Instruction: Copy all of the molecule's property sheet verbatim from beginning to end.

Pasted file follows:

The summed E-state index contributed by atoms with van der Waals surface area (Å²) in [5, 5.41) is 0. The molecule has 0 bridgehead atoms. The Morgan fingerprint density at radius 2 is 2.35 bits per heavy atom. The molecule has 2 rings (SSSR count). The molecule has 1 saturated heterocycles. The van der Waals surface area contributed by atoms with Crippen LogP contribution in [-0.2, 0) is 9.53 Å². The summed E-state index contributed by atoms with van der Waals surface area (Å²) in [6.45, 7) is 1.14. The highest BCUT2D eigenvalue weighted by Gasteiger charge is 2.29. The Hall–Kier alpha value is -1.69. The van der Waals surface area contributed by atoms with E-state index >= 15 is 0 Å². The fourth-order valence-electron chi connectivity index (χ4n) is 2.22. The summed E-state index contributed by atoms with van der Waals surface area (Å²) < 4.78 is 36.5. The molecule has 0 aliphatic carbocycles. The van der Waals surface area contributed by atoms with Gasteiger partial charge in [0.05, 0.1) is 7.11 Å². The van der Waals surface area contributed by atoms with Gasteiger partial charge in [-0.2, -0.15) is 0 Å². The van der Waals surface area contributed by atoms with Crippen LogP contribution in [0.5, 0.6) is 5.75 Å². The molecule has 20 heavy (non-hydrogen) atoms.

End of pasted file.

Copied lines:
The summed E-state index contributed by atoms with van der Waals surface area (Å²) in [5, 5.41) is 0. The molecule has 0 bridgehead atoms. The Morgan fingerprint density at radius 2 is 2.35 bits per heavy atom. The molecule has 2 rings (SSSR count). The molecule has 1 saturated heterocycles. The van der Waals surface area contributed by atoms with Crippen LogP contribution in [-0.2, 0) is 9.53 Å². The summed E-state index contributed by atoms with van der Waals surface area (Å²) in [6.45, 7) is 1.14. The highest BCUT2D eigenvalue weighted by Gasteiger charge is 2.29. The Hall–Kier alpha value is -1.69. The van der Waals surface area contributed by atoms with E-state index >= 15 is 0 Å². The fourth-order valence-electron chi connectivity index (χ4n) is 2.22. The summed E-state index contributed by atoms with van der Waals surface area (Å²) < 4.78 is 36.5. The molecule has 0 aliphatic carbocycles. The van der Waals surface area contributed by atoms with Gasteiger partial charge in [0.05, 0.1) is 7.11 Å². The van der Waals surface area contributed by atoms with Gasteiger partial charge in [-0.2, -0.15) is 0 Å². The van der Waals surface area contributed by atoms with Crippen LogP contribution in [0.5, 0.6) is 5.75 Å². The molecule has 20 heavy (non-hydrogen) atoms.